Being aware of the optional parameters in the print function can be useful sometimes. First let’s try to improve the previous example by adding a period to properly end the sentence:

  name = ’Jennifer’
  print(’Her name was’, name, ’.’)

  Her name was Jennifer .

Uh-oh, that does not look very good. So let’s change the separator sep to an empty text string and retry:

  name = ’Jennifer’
  print(’Her name was ’, name, ’.’, sep=’’)

  Her name was Jennifer.

That looks much better! Notice that we altered the string ’Her name was’ to ’Her name was ’ in order to compensate for the default ’ ’ which was eliminated.

Changing the default value of end might be useful when we want to display items on the same line. Namely, by default, each call to the print function produces a new line:

  prime1 = 2
  prime2 = 3
  prime3 = 5


So let’s change end to an empty space ’ ’:

  prime1 = 2
  prime2 = 3
  prime3 = 5
  print(prime1, end= ’)
  print(prime2, end= ’)

  2 3 5

Well, this example is a bit artificial because one could just type

  print(prime1, prime2, prime3)

But imagine that we are calculating and displaying the first 1000 primes, one at a time, using a for loop. (The for loop will be introduced in Subsection 4.22.)

4.10 Undesired trailing spaces and function repr

By trailing spaces we mean empty spaces which are present at the end of a text string. They can get there via user input, when decomposing a large text into sentences or words, and in other ways. Most of the time they are "dirt", and they can be the source of nasty bugs which are difficult to find.

For illustration, let’s print the value of a variable named city:



Great! Then the text string stored in the variable city must be ’Portland’, right? Hmm - nope. Let’s print the value of this variable using the function repr which reveals empty spaces and special characters:


  ’Portland  ’

Now if our program was checking the variable city against a database of cities which contains ’Portland’, it would not be found because ’Portland ’ and ’Portland’ are different text strings. That’s what we mean by saying that trailing spaces are unwanted. The function repr is very useful because it helps us to find them. In the next subsection we will show you how to remove them.

4.11 Cleaning text strings with strip, lstrip, and rstrip

Python can remove trailing spaces and other undesired characters both from the right end and left end of a text string using text string methods strip, lstrip, and rstrip. Usually, in addition to empty spaces ’ ’, undesired are also newline characters \n and tab characters \t. The string method strip will remove all of them both from the right end and the left end of the text string:

  state =   \t Alaska  \n  ’
  state = state.strip()

  ’  \t Alaska  \n  ’

Note that calling just state.strip() would not work. The text string state would not be changed because the method strip returns a new text string. The line state = state.strip() actually does two things:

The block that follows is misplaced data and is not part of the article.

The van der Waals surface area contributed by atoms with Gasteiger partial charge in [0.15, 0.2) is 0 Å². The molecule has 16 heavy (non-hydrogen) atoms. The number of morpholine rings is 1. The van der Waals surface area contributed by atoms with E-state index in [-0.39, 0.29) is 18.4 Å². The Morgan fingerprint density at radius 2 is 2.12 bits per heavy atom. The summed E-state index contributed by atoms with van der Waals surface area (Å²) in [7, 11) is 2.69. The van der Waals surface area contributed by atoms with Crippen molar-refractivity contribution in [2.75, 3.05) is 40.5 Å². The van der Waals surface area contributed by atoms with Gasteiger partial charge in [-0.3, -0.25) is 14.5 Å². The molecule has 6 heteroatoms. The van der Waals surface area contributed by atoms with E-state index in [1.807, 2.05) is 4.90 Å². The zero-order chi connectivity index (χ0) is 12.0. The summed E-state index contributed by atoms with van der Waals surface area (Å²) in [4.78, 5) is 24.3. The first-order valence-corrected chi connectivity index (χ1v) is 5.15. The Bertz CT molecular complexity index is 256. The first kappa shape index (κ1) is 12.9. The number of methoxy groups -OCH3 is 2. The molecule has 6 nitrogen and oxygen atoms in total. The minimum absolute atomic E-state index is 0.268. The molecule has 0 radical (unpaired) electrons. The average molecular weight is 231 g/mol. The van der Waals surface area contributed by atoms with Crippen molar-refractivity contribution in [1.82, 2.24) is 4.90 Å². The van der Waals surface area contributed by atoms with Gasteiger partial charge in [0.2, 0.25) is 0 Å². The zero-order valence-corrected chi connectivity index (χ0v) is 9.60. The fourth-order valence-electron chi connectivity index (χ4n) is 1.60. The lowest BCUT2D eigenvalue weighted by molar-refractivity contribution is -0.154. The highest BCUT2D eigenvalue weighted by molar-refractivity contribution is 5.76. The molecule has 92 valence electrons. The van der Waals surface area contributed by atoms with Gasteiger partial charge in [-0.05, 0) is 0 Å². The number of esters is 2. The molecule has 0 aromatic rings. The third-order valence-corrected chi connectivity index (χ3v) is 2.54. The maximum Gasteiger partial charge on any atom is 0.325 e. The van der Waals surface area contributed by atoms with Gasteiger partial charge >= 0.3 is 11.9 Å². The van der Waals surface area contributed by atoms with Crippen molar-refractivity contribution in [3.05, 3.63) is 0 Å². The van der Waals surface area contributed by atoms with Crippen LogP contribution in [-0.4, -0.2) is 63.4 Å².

1. Calling state.strip() creates a copy of the text string state, removes the undesired characters, and returns it.
  2. The new cleaned text string ’Alaska’ is then copied back into the variable state, which overwrites the original text ’ \t Alaska \n ’ that was there before.

The method rstrip does the same thing as strip, but only at the right end of the text string:

  state =   \t Alaska  \n  ’
  state = state.rstrip()

  ’  \t Alaska  \n  ’
  ’  \t Alaska’

And last, the method lstrip does the same thing as strip, but only at the left end of the text string:

  state =   \t Alaska  \n  ’
  state = state.lstrip()

  ’  \t Alaska  \n  ’
  ’Alaska  \n  ’

4.12 Wait - what is a "method" exactly?

We owe you an explanation of the word "method" which we used in the previous subsection. In Python, almost everything is an object, including text strings. We will discuss object-oriented programming in great detail in Sections 14 and 15. For now let’s just say that every object has attributes (data) and methods (functions that work with the data). So, every text string that you create automatically has the methods strip, rstrip and lstrip (and many more). They are called by appending a period ’.’ to the name of the text string variable, and typing the name of the method. For example, this is how one calls the method strip of the text string state:


4.13 Calling text string methods on raw text strings

As a matter of fact, text string methods can also be called on raw text strings. This is not used very frequently, but it’s good to know about it:

  state =   \t Alaska  \n  ’.strip()


4.14 Using single and double quotes in text strings

Since text strings are enclosed in quotes, it can be expected that there will be some limitations on using quotes inside text strings. Indeed, try this:

  txt = ~I said: ~Hello!~~

Already the syntax highlighting tells you that something is wrong - the first part ~I said: ~ is understood as a text string, but the next Hello! is not a text string because it is outside the quotes. Then ~~ is understood as an empty text string. The error message confirms that Python does not like this:

  on line 1:
      ~I said: ~Hello!~~
  SyntaxError: Something is missing between ~I said: ~ and Hello.

Python probably expected something like ~I said: ~ + Hello ... which would make sense if Hello was a text string variable, or ~I said: ~ * Hello ... which would make sense if Hello was an integer. We will talk about adding strings and multiplying them with integers in Subsections 4.20 and 4.21, respectively.

The above example can be fixed by replacing the outer double quotes with single quotes, which removes the ambiguity:

  txt = ’I said: ~Hello!~’